cuff/cup and misremembering

RonButters at AOL.COM RonButters at AOL.COM
Tue Dec 23 08:27:52 UTC 2008

Larry's point is really helpful, and again it suggests (to me) that 
misremembering is at least as important as mishearing. 

One files a new compound (e.g., 'blood-pressure cuff') in the brain the first 
time one hears it as the linking (borrowing some semiotic terminology) of a 
signifier (phonological shape) with a "referent" (the thing itself) AND some 
kind of "signified" (semantic parsings of the compound); to reuse it actively, 
one summons up the "signfier" with the "signified" that seems most appropriate. 
Appropriateness is based on a number of things, including semantic factors 
('cuff' is more like what one has in a bloodpressure cuff than 'cup') and 
importance of the word ('cup' is more important than 'cuff' in the frequency sense 
that Larry is talking about, and probably other senses as well). Thus no one is 
likely to recall that it is a "blood-pressure cuss" or a "blood-pressure 
cough" (phonologically about the same distance as "cup") because the semantics are 
too remote--even if one has not seen the device in question. And I suspect 
most people get it right the first time, perhaps because they just file it as a 
unified term ("signified" = "referent") without parsing it much at all.

These issues come up a lot in trademark litigation and branding choices. 
There used to be two grocery stores in Durham, "Fowler's" and "Foster's," and 
people were constantly confusing them because there was almost no semantic 
material to create a "signified" to help one remember which store was downtown and 
which one was out on the Boulevard. Morphological parsing is just not helpful 
here in the way that Larry suggests. However, if Foster's had changed their name 
to "Fooler's" or "Farter's," people would probably have had a lot less 
trouble remembering which was which, even though they are phonologically about the 
same or even closer to "Fowler's" than "Foster's" is.

One other issue is mere misspeaking. True slips of the tongue are more likely 
to happen when the alternatives in question are minimal pairs that differ by 
only one distinctive feature, as with cuff/cup. It is unlikely that anyone 
would be likely to say "blood-pressure cull," even as a slip of the tongue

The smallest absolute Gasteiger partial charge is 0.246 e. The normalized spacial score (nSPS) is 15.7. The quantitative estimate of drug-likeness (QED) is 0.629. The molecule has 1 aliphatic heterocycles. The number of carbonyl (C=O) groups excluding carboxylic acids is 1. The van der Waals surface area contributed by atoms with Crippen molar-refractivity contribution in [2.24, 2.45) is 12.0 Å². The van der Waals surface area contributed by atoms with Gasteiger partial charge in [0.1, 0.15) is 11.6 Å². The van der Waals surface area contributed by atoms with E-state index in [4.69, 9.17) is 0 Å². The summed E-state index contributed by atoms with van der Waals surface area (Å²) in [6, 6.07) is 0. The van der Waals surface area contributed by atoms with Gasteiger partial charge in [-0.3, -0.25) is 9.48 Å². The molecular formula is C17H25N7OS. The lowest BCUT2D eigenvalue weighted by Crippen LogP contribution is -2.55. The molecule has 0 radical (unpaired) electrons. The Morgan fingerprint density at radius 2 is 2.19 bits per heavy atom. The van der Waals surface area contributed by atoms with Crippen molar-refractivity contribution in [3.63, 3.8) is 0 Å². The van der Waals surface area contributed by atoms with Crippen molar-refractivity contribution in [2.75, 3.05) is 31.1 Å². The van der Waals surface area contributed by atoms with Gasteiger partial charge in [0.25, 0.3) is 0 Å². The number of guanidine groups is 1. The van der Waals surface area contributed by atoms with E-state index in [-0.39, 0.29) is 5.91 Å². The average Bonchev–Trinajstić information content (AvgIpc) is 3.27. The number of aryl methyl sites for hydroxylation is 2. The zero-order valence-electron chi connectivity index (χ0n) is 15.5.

(though I suppose someone with a really weird sense of etymology might misremember 
"cuff" as "cul" on the basis of a knowledge of the French "cul" or the Spanish 

In a message dated 12/22/08 2:09:14 PM, laurence.horn at YALE.EDU writes:

> At 10:32 AM -0800 12/22/08, Arnold Zwicky wrote:
> >On Dec 19, 2008, at 8:03 PM, Herb Stahlke wrote:
> >
> >>---------------------- Information from the mail header
> >>-----------------------
> >>Sender:       American Dialect Society <ADS-L at LISTSERV.UGA.EDU>
> >>Poster:       Herb Stahlke <hfwstahlke at GMAIL.COM>
> >>Subject:      cuff/cup eggcorns?
> >>
> -------------------------------------------------------------------------------
> >>
> >>I've frequently heard the expressions "rotator cup" and "blood
> >>pressure cup" for "rotator cuff" and "blood pressure cuff."  Google
> >>hits ...
> >>
> >>... why would "cup" replace "cuff"?  Is the use of "cuff" as a strip
> >>or fold encircling the wrist or ankle at the end of a sleeve/trouser
> >>leg falling out of common use so that the resemblence of the BP
> >>instrument no longer obviously resembles one?
> >
> >but "cup" wouldn't make more sense.
> >
> >this is likely to originate from a mishearing, i'd guess.
> >
> But the mishearing might itself be prompted by the opacity of "cuff"
> in this use.  I don't think it's a question of whether "cup" makes
> more sense here, but that specialized and relatively infrequent words
> like "cuff" are less likely to have extended opaque uses/senses than
> frequent words like "cup".  The OED, for example, has many more
> entries for senses and subsenses of "cup" than for "cuff", many of
> which do not relate to a drinking vessel; some relate to shapes that
> may only loosely involve some sort of concavity, not out of the
> question to be relevant in the case of rotator cuffs and blood
> pressure cuffs, and some bear only a metaphorical or metonymic
> relation, as in "competing for the cup", i.e. the championship of
> some sport.  "Cuff", on the other hand, has few separate senses, and
> is almost always (when unspecified) used for the thingy at the end of
> one's sleeve or trousers or the thingy that attaches to one's wrists
> or ankles with a lock.  Granted, the last of these may be more
> transparently related to b-p cuffs (although not to rotator cuffs),
> and indeed I'd wager that patients who are cops or into BDSM are less
> likely to hear "blood-pressure cuff" as "blood-pressure cup".  The
> general correlation is from Zipf:  more frequent words tend to be
> more versatile, i.e. have more--and more opaquely related--senses,
> than less frequent ones.
> LH
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